Without a second thought, Ross looked at me and said, "I wish I was in therapy. Good for you." And suddenly all these illusions I was harboring about both of us were shattered. It's always interesting, and oftentimes potentially disastrous, when the image you've created for someone comes face to face with their actual humanity. This is why so many people are disappointed when they meet celebrities, for instance. But we don't just create personas for strangers, we create them for everyone in our lives. Our friends, our coworkers, our neighbors, our family. And people create them about us too. There's nothing wrong with it. I will never understand the entirety of another human being, so I have to surmise and imply what I can't know. But it's always heartening to realize that maybe you've oversimplified someone. That maybe there's a lot more to them than you let yourself believe.

I was a few minutes early meeting Ross last week, and so I had plenty of time to stand around in front of and ponder their hideous facade. I thought for sure I was looking at some heartless business endeavor, malevolent tumor of capitalism blighting the face of a city street. When Ross arrived, I nodded towards the awning and he said, "I am not looking forward to this."

Inside the place was decorated horribly. There was fake brick on the walls, and an array of weird mirrors hanging "artistically." The chalkboard pricelist had those fake painted food pictures at the bottom that look like they're out of a terrifying comic book. But it was bustling as hell in there, it smelled good, and there was a pretty authentic looking (and sounding) pizza man behind the counter taking orders and yelling at customers.

When our slice came out of the oven it looked pretty good. And it was good! The sauce was a little too sweet, and tasted more like the sauce on a chicken parm than on a slice, but there was just the right amount of it. The cheese was good quality and the dough was cooked to perfection. The crust, while skimpy, was absolutely delicious. Ross said, "If this place was in a different city, like Athens or Duluth or something, you'd be like, 'this pizza place fuckin' rules!' and there'd be only punks working here."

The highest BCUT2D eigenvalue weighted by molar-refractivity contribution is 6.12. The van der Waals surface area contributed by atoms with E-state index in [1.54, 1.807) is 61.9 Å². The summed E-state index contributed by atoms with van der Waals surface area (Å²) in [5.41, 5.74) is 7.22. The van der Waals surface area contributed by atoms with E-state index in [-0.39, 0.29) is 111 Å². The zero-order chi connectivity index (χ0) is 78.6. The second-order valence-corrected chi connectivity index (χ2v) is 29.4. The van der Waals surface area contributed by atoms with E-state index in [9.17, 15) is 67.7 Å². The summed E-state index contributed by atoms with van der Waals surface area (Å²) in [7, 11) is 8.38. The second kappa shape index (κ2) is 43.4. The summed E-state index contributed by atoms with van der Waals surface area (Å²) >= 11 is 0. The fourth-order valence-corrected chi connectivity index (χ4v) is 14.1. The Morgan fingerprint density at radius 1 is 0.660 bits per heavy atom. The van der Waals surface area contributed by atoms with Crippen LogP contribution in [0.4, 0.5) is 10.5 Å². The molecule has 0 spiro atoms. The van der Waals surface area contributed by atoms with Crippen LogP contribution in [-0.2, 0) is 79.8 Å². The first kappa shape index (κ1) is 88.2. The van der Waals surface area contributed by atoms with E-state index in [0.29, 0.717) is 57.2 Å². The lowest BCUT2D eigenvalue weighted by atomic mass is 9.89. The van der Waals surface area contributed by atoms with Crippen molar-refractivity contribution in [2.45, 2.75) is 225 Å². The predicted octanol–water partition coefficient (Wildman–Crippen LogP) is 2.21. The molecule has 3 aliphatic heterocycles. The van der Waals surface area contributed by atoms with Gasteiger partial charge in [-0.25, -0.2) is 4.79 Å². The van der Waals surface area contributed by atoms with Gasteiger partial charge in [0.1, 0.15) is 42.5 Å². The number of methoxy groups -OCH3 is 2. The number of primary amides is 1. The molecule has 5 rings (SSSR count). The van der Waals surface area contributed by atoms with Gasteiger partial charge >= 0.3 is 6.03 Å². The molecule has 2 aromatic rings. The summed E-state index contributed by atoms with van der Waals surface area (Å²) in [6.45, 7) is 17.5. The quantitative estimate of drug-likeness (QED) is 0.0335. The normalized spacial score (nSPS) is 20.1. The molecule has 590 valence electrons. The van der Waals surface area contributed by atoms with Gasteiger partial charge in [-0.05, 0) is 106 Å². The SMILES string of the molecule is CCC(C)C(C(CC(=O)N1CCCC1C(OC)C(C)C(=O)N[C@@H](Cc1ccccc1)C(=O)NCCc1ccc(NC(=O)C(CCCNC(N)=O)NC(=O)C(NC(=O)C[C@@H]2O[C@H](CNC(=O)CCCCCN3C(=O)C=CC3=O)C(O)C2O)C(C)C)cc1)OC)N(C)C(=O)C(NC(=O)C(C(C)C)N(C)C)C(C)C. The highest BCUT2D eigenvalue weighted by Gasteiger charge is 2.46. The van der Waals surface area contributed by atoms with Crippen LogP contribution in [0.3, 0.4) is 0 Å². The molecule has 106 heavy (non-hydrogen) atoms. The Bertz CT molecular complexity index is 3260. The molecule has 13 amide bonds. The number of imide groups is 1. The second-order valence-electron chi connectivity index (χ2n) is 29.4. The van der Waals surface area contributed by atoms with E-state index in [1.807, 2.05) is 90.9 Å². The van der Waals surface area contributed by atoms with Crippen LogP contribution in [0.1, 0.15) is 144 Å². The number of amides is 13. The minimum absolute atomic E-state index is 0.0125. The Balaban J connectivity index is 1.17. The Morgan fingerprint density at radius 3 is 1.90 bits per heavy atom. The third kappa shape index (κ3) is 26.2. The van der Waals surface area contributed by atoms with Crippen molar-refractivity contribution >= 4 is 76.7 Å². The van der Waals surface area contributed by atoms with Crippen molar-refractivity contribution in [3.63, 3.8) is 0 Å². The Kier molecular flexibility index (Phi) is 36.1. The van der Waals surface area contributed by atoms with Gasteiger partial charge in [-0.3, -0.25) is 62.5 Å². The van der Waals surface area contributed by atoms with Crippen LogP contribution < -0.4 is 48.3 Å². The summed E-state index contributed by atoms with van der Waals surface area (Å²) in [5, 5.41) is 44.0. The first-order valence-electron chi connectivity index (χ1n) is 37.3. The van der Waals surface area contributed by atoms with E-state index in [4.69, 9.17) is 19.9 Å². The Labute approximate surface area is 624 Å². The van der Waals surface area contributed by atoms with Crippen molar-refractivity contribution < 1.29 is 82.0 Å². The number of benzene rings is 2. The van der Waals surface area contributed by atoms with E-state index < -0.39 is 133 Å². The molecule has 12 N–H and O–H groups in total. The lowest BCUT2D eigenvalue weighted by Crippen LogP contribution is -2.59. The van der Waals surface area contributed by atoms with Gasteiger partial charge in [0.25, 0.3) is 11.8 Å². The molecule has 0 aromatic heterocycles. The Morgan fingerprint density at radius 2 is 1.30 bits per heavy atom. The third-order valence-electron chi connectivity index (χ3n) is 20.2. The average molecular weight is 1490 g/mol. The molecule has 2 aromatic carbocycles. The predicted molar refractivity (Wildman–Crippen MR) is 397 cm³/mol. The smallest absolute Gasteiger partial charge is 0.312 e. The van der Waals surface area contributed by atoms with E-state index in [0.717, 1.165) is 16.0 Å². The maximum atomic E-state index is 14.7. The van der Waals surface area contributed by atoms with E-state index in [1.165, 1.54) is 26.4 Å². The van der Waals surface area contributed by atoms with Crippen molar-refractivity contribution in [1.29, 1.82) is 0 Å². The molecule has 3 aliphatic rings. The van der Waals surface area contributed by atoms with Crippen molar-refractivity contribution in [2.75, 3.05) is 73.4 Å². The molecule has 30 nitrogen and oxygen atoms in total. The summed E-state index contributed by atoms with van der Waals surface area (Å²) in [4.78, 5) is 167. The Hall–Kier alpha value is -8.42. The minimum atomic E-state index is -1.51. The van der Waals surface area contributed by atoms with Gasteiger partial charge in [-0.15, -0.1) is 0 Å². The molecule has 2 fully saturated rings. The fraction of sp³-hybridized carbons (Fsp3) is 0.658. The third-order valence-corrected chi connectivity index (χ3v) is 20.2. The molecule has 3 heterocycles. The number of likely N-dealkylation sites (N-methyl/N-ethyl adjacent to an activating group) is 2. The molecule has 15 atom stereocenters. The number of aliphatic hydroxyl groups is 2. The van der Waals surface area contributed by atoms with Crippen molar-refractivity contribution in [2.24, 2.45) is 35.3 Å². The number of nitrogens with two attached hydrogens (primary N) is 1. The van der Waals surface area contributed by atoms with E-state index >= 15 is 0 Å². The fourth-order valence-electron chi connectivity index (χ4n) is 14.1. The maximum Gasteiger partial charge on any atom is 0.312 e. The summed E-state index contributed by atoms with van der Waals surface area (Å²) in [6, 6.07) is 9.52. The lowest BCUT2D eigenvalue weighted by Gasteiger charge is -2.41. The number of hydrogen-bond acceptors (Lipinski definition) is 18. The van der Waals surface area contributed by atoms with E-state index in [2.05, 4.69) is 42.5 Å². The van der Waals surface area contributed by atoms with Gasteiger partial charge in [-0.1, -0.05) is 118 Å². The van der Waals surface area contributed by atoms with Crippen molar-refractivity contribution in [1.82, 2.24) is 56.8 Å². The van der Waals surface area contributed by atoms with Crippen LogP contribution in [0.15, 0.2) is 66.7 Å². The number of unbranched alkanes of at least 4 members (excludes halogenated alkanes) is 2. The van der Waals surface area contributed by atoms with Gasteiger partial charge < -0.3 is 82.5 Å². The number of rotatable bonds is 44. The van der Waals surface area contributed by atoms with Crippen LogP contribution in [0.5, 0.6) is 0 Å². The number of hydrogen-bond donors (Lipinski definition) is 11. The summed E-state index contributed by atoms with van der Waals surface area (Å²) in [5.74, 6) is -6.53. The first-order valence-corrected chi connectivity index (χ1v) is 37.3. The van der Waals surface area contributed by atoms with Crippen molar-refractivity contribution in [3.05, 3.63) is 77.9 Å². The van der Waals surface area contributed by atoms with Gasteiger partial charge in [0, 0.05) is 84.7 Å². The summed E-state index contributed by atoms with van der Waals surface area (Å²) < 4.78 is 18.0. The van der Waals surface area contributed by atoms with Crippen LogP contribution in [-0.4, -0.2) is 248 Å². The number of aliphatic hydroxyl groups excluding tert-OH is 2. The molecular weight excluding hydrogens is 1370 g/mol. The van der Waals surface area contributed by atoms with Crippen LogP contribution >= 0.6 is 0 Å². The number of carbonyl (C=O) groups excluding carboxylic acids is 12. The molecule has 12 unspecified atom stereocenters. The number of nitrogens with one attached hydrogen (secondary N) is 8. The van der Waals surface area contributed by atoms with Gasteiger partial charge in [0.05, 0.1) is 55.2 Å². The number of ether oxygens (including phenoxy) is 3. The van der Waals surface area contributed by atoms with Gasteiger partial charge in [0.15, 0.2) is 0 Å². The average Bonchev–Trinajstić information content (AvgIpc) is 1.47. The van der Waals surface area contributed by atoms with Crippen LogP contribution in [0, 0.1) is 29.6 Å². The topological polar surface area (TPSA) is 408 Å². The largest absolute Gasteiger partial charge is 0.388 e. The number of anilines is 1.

And suddenly, eating this good slice, and looking back at the guy behind the counter, who by all signs looked to be some moderately shlubby New York native and not the "business savvy" Wall Street shark I assumed would own the places based on the exterior, everything took on a different connotation. The aesthetic qualities I found distasteful about the place at first suddenly seemed charming, like when someone makes a benign and well-intentioned bad decision. The fact that the place looked like it would totally suck and it didn't made it seem almost better than if it had looked cool. Because that would've been unremarkable. "This pizza place that looks like a pizza place is a pizza place and they sell pretty good pizza." But because the place looked like a miserable outpost of the Capitalist Death Culture, but turned out to be a decent pizza shop, there was something triumphant about the whole experience.